Apprenticeship has been viewed as an easy solution to the nation’s $1.3 trillion student-debt crisis and high unemployment rate among college graduates. However, it is not a replacement for college education; but rather, it is a complement on higher education.
Ammar Campa-Najjar who served in the Labor Department’s Office of Public Affairs for the Employment and Training Administration under President Obama, is currently working on the apprenticeship model and has recently helped increase federal funding for apprenticeships from $90 million to $95 million per year.
Despite the increased funding, Campa-Najjar shared that the amount of investment is still of vast difference when compared to European countries such as Germany and Switzerland who invest billions in the programme. However, he pointed out that apprenticeship has bipartisan appeal and has received support from both Obama and Trump administrations. The White House has successfully established 75,000 new apprenticeships under the Obama administration; while Trump has released an executive order creating a Task Force on Apprenticeship Expansion aimed at the development of apprenticeship promotion strategies.
Unlike universities, apprenticeships allow apprentices to learn and be trained for the job market without going into debt. In addition, 87 percent of participants successfully secure jobs upon the completion of their programmes. However, apprenticeships have been viewed as an easy solution to the nation’s $1.3 trillion student-debt crisis and high unemployment rate among college graduates.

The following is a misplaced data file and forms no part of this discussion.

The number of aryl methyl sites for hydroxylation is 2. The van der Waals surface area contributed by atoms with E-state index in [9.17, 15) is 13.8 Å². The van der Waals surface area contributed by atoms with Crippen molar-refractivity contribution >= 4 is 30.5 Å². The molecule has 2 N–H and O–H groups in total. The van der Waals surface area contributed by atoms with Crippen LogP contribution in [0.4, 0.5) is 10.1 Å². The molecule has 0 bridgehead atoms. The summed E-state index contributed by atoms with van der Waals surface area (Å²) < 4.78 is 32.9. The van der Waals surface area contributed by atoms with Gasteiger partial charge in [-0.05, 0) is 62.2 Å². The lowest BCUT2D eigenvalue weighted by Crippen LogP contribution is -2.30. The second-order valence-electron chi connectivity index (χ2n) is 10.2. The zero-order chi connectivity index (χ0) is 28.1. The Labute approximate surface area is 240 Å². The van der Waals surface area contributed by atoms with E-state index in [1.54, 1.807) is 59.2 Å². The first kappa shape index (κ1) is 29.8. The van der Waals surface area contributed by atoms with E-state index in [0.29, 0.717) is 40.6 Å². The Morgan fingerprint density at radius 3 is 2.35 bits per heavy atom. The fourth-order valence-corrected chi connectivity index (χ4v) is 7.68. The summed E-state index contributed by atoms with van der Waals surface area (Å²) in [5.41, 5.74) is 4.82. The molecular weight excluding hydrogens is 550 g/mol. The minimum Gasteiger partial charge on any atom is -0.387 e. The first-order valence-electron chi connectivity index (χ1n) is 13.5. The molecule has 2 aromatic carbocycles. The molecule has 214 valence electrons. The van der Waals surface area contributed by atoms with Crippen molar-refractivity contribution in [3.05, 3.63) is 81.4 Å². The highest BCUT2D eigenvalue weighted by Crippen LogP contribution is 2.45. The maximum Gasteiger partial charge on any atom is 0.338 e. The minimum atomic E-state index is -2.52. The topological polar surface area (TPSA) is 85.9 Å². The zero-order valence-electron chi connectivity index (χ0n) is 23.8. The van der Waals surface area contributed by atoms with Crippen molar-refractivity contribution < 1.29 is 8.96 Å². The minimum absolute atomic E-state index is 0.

Campa-Najjar argued that apprenticeships can be enhanced and used to rectify possible risks brought about by automation and disloyal workers. In general, americans are afraid to reinvent themselves due to possible uncertainties. Hence, the responsibility lies within the government and public service to carry out necessary demonstrations to help people transition skills-wise and psychologically.
However, Campa-Najjar cited that apprenticeship is not a replacement for college education. Rather, it is a complement on higher education. Apprentices do enroll in universities due to the desire to manage projects they have been working on in their apprenticeship and have received support from their employers to do so. Many tertiary institutions are also at the forefront in making apprenticeship work. Therefore, apprenticeship can be viewed as another effort towards continuing education.
Source: The Atlantic